The Russian Government has taken a proactive, largely embracing approach to blockchain. It is seen as a valuable tool due to its inherent transparency. This can prevent day-to-day corruption by minor government functionaries with sticky fingers by reducing the opportunities and temptation to ‘skim a little’ in the sometimes-byzantine chain of steps currently taken to get something done. It can also enhance and streamline even the most top-heavy institutions.
Using blockchain technology has several benefits:
- Control of the value you own, there is no third party that holds your value or that can limit your access to it.
- The cost of executing a value transaction from and to anywhere in the planet is very low, fractions of a cent, which opens the door to efficient micropayments.
- Value can be securely transferred in a few minutes, not days or weeks.
- Since anyone at any time can verify every transaction made on the blockchain, full transparency is achieved and a clearly audited timeline.
- The technology is still a baby, and new tools are developing daily to improve the blockchain security stability while offering a broader range of features, tools and services.
First-mover offerings such as Bitcoin, Etherium or similar which are popular today can just as easily die quickly tomorrow. As with any real-time developing technology new applications are still being thought through or dreamed up. There still are several technological challenges to be overcome, and regulatory hurdles to resolve before probable user-sectors of the economy adopt this technology — or do not.
Some of these technological challenges are being worked through in Russia. I have cherry-picked just one of many as an example:
ARTAX (http://artax.blockchainlab.ru/) unites users into one single global peer-to-peer network for renting computing power, and provides the infrastructure for scalable autonomous smart contracts outside the bones of blockchain.
The number of personal computers in the world is variously estimated at 1-2 billion with a further 300 million units supplied to the market each year, half of which are stationary. While the total number of servers in the largest providers of computing power, such as Google, Microsoft, Amazon, and similar, are by several orders of magnitude smaller. As such, Artax estimates the computing power that is in private hands to be ten times more powerful than what is available within major global corporations.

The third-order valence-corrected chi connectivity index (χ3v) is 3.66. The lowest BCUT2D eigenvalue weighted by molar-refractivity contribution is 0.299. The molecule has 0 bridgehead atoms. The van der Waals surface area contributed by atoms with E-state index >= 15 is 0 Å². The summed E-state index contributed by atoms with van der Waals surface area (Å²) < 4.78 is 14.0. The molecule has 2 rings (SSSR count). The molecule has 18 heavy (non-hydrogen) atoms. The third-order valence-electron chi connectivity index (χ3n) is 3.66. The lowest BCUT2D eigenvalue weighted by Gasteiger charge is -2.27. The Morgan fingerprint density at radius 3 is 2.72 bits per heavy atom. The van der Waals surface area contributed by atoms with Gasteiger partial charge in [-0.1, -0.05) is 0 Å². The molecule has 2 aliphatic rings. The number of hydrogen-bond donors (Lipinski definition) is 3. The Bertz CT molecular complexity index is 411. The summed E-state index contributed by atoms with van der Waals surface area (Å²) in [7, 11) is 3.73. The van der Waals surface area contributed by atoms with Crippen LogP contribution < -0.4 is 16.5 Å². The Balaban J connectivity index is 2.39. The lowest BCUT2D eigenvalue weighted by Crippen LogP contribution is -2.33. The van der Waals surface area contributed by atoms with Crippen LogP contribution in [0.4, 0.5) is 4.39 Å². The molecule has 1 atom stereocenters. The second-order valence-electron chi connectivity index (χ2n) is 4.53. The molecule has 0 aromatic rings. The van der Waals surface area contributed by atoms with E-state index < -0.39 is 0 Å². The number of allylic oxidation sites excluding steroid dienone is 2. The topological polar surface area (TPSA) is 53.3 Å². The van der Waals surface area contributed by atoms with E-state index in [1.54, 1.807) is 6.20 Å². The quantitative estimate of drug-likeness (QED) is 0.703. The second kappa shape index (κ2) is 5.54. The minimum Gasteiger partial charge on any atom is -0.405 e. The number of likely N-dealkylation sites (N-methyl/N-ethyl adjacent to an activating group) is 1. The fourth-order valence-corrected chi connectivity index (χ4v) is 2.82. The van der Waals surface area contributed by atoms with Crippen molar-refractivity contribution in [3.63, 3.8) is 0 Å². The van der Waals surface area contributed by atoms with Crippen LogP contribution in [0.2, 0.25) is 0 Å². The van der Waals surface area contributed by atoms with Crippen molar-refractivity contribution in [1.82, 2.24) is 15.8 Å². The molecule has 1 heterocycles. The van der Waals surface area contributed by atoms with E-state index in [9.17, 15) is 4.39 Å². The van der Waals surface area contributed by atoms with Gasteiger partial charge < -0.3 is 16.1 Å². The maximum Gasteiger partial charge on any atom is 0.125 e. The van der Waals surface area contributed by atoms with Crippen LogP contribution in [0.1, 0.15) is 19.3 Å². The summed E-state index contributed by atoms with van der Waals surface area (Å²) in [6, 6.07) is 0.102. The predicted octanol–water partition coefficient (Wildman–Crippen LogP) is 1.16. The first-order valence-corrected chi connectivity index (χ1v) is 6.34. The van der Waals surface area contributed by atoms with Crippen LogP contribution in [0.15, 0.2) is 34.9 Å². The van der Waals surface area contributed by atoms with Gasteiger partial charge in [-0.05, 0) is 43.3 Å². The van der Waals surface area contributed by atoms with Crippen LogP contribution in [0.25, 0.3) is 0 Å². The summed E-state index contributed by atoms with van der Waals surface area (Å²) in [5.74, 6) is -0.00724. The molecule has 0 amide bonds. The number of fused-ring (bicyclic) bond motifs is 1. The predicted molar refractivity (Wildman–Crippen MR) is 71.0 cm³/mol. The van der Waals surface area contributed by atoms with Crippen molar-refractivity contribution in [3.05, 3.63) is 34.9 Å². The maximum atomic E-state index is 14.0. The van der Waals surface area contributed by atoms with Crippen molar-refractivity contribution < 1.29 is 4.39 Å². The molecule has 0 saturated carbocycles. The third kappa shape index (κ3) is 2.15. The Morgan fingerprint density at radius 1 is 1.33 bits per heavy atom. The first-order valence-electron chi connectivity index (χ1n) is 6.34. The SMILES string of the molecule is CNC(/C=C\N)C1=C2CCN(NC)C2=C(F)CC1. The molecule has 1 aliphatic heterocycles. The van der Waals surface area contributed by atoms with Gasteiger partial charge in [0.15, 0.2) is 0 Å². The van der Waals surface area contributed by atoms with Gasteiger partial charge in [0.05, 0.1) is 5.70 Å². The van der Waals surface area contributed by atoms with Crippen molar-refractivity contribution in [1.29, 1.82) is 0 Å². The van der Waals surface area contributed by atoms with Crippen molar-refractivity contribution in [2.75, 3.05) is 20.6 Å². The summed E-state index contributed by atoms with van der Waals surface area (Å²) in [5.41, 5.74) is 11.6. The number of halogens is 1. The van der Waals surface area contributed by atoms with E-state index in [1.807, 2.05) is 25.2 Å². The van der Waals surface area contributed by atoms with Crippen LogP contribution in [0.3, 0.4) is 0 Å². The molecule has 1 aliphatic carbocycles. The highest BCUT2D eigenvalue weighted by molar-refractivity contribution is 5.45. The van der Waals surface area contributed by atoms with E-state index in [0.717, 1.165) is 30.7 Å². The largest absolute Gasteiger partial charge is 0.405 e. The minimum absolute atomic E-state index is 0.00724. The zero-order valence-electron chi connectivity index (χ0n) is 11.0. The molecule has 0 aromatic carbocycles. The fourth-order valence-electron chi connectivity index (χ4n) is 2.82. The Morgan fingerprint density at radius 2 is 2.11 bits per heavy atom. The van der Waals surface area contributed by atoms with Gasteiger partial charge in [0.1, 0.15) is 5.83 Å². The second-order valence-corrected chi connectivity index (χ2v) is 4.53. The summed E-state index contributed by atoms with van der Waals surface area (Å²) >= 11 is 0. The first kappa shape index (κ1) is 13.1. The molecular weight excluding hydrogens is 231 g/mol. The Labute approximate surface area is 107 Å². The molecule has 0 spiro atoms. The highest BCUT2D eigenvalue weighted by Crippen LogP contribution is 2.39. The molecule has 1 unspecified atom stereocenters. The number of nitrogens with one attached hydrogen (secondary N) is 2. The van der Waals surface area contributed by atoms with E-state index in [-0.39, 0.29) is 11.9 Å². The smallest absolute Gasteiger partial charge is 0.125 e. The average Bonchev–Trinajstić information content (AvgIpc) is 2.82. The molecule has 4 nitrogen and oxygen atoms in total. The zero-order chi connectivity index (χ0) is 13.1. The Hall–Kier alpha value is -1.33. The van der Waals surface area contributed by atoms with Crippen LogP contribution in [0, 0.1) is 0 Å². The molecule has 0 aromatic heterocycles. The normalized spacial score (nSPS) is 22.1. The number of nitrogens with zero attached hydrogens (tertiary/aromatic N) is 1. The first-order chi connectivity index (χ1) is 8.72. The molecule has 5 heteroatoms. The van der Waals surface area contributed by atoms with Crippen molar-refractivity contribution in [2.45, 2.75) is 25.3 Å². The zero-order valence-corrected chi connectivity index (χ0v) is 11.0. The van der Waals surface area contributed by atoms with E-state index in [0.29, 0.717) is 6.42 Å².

Artax’s project concept is to bring together users of personal desk and laptops, even entire data centers and marry them into a peer-to-peer global network, where each machine acts as a supplier of computing power. In doing so, we will significantly increase the supercomputer's power in comparison with currently available options while drastically reducing user accessing costs to the public, thus creating a new market niche which is profitable for both sides of the peer-to-peer network.
This currently small company is enabling the creation of a new rental market for global computing power that has tremendous growth potential, with autonomous smart contracting on the backbone of blockchain technology to make payments between users of this platform as transparent and comfortable as can be.
The disruptive force of this technology is happening in real time. As of this writing, the Russian government is setting up to test a blockchain-based land registry system to start early 2018. A better candidate than the land registry could not have been better chosen. Unwieldy, bloated, overstaffed, inefficient and hugely expensive. According to the Russian Government: "The use of blockchain will be aimed at increasing the availability of information on the property registry, guarantees of protection of property rights, as well as the level of citizens' trust in the sphere of turnover of real estate." This pilot project comes just seven months after Prime Minister Dmitry Medvedev asked two government ministries to start seriously looking into public-sector applications of blockchain technology.